Sun, 08 Feb 2009
Andra Wisnu, The Jakarta Post, Denpasar

The global financial crisis has not hampered much Bali's non oil and gas exports from growing.

Last year the island recorded US$553.8 million (Rp 6.44 trillion) from such exports, up by 9.87 percent from $504.1 million in 2007, Gede Darmada, head of the Bali Industry and Trade Agency, said.

"This exceeds our earlier target of 7.14 percent in export growth, so I am quite happy about this figure," Darmada said Friday.

He added handicrafts and fisheries products drove most of the growth, with exports of handicrafts increasing to $190.2 million last year from $153.6 million in 2007, while fisheries products rose to $15.5 million last year from $13.1 million in 2007. He noted only two types of commodities had declined in earnings, namely textile products, which dipped to $129 million last year from $130 million in 2007, and silver products, which fell by 13 percent to $27 million in 2008 from $31 million in 2007.

The data shows that Bali seems to be holding out against the global economic meltdown, which has been blamed for the massive cut in Indonesia's 2008 export figures.

Faith in the island's economic resistance remains fragile, though, since the island did not manage to overtake the 9.8 percent export increase recorded in the 2006-2007 period. Darmada said he was worried about the global financial crisis causing more losses to the island's exporters, forcing them to lay off more workers. Examples are already apparent in Bali. Made Trisna, a silver craftsman in Celuk village, Gianyar, said recently he had temporarily laid off 30 of his 100 workers since the global financial crisis began affecting Indonesia, as reported by Kompas. Wayan Redana, a mask craftsman in Tegalalang village in Ubud, said he had not received any orders in the past four months.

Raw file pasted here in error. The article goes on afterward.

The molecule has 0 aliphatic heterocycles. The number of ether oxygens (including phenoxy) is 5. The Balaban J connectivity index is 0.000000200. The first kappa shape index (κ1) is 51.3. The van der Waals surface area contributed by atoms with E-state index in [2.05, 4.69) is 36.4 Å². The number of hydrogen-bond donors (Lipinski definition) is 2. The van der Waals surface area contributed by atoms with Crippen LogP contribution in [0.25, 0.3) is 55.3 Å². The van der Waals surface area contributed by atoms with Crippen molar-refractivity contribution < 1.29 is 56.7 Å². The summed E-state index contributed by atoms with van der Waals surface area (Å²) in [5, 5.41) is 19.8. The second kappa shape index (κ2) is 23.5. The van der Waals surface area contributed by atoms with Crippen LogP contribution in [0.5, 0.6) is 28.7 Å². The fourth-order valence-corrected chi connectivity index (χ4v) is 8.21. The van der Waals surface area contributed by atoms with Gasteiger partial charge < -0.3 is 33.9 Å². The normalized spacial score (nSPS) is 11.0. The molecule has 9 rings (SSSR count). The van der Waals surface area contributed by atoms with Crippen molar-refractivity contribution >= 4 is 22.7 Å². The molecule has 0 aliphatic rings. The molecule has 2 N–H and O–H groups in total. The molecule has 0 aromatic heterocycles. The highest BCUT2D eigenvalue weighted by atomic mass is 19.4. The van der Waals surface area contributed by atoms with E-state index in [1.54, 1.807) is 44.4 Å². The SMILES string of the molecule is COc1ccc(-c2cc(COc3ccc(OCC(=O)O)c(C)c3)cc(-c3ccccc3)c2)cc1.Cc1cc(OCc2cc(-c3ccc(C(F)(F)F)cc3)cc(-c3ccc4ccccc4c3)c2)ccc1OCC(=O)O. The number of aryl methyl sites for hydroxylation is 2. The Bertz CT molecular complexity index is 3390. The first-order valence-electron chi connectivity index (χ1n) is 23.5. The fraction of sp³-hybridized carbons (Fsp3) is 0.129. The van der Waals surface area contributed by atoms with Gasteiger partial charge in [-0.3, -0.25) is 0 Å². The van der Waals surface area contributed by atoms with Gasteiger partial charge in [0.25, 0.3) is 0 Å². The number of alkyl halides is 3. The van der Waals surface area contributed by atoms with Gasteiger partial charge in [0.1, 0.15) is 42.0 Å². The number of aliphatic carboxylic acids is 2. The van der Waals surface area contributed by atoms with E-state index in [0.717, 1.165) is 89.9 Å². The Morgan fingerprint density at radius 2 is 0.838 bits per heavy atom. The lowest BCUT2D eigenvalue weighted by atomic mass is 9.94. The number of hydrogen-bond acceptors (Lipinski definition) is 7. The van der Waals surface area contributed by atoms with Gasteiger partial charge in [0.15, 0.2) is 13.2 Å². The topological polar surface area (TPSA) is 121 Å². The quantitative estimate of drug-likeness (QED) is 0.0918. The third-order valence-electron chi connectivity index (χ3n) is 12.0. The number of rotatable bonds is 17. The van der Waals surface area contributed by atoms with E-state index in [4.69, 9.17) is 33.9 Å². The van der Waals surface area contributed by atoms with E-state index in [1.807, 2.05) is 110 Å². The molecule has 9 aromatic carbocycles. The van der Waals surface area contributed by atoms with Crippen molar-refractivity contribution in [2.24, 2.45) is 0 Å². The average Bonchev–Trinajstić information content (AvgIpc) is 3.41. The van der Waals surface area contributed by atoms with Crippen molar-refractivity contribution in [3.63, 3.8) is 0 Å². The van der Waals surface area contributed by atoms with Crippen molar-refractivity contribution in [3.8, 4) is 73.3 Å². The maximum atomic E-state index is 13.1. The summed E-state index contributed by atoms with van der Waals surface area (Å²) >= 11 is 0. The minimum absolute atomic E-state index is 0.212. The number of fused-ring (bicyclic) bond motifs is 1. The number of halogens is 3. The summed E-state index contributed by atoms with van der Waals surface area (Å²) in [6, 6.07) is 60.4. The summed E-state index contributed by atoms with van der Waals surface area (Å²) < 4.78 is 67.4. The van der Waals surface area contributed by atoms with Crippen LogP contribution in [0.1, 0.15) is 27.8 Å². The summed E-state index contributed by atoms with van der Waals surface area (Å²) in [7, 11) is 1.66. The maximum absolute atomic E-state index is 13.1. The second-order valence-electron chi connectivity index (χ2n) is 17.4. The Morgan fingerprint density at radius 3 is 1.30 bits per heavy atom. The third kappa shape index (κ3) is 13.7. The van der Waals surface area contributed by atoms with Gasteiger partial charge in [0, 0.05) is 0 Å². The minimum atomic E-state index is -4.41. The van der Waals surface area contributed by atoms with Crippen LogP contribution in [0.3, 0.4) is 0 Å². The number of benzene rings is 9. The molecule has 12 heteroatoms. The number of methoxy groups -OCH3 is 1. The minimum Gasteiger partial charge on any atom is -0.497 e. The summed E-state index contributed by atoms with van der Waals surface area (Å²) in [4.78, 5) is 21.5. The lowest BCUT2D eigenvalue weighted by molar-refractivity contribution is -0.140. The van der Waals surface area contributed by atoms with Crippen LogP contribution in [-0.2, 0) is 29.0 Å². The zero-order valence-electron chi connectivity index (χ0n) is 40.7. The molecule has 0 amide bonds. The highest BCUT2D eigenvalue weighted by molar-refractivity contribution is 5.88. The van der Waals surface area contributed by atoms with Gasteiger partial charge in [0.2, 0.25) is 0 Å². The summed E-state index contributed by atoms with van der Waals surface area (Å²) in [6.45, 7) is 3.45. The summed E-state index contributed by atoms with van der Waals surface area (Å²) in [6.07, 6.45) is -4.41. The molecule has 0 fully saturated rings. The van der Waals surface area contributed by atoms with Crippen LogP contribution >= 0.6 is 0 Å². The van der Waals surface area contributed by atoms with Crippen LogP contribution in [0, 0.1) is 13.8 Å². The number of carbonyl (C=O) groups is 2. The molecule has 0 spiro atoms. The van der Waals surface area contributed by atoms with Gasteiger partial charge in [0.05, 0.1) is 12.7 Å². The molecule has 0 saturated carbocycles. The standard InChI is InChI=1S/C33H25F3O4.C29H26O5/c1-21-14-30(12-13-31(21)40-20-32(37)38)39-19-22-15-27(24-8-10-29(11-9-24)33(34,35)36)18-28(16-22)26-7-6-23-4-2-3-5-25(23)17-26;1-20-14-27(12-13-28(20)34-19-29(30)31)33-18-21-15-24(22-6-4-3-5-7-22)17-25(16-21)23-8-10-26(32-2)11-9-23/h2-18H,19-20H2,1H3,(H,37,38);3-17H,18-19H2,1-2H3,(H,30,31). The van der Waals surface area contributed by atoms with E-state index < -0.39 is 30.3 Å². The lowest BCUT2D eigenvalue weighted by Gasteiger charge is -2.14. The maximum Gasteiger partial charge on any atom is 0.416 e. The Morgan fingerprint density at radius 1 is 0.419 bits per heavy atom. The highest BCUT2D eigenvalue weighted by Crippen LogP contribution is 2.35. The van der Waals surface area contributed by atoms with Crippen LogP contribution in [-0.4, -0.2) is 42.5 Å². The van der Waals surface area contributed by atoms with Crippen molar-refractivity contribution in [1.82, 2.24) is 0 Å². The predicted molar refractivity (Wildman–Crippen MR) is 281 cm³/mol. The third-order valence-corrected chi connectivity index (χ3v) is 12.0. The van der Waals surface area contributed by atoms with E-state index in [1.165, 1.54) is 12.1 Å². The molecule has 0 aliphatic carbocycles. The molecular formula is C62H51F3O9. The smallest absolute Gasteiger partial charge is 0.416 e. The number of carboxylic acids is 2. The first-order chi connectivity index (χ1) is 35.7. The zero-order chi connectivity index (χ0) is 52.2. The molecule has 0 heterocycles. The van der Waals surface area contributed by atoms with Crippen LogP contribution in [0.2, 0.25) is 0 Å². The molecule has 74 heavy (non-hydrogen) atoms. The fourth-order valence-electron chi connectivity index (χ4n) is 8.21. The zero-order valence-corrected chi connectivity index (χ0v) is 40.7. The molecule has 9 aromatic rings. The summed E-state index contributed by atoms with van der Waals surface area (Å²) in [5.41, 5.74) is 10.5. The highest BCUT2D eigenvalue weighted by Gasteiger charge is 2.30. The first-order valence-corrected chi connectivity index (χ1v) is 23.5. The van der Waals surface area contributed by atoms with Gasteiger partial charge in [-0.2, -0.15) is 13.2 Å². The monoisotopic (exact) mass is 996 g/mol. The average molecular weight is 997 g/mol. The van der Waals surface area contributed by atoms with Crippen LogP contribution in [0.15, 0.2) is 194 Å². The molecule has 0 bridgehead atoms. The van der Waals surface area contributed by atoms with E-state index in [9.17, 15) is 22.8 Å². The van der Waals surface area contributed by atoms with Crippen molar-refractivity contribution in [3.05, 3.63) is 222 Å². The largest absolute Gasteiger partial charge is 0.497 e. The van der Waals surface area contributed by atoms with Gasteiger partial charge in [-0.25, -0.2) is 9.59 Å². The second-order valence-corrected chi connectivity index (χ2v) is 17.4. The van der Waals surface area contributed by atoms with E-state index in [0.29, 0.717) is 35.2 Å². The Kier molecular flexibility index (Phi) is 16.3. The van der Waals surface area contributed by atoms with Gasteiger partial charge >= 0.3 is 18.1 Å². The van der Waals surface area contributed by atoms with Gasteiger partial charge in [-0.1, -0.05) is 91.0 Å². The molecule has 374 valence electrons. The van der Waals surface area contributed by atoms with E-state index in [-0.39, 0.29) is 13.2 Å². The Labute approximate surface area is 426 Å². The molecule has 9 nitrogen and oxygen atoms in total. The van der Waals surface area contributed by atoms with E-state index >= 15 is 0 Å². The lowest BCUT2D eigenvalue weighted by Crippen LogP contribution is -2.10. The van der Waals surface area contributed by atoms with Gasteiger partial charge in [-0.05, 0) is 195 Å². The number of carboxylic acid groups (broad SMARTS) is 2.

Darmada said the Bali Industry and Trade Agency was working on trying to sell export commodities to Indonesia's less traditional customers, such as Dubai and eastern European countries.

The United States has traditionally been Bali's number one importer, raking up about 26 percent out of the island's total exports last year.

Darmada said an intensive promotion of Indonesian products to other countries besides Indonesia's usual customers would help ease the impact from the global financial crisis.

"We've introduced our exporters to the Dubai Consulate General in Bali, and trade deals are still in the works, but this should help alleviate the impact from the global financial crisis," he said.

In a separate interview, Viraguna Bagoes Oka, head of Bank Indonesia's Bali office, said that non oil and gas exports could go down by 9 percent in the first quarter of 2009, and added that 2009 as a whole might see exports drop by between 5 and 10 percent.

"I'm hopeful that the second and third quarters of 2009 will see better figures, though," Viraguna said.

"I also hope the election will go smoothly so as not to compound the effects of the global financial crisis."



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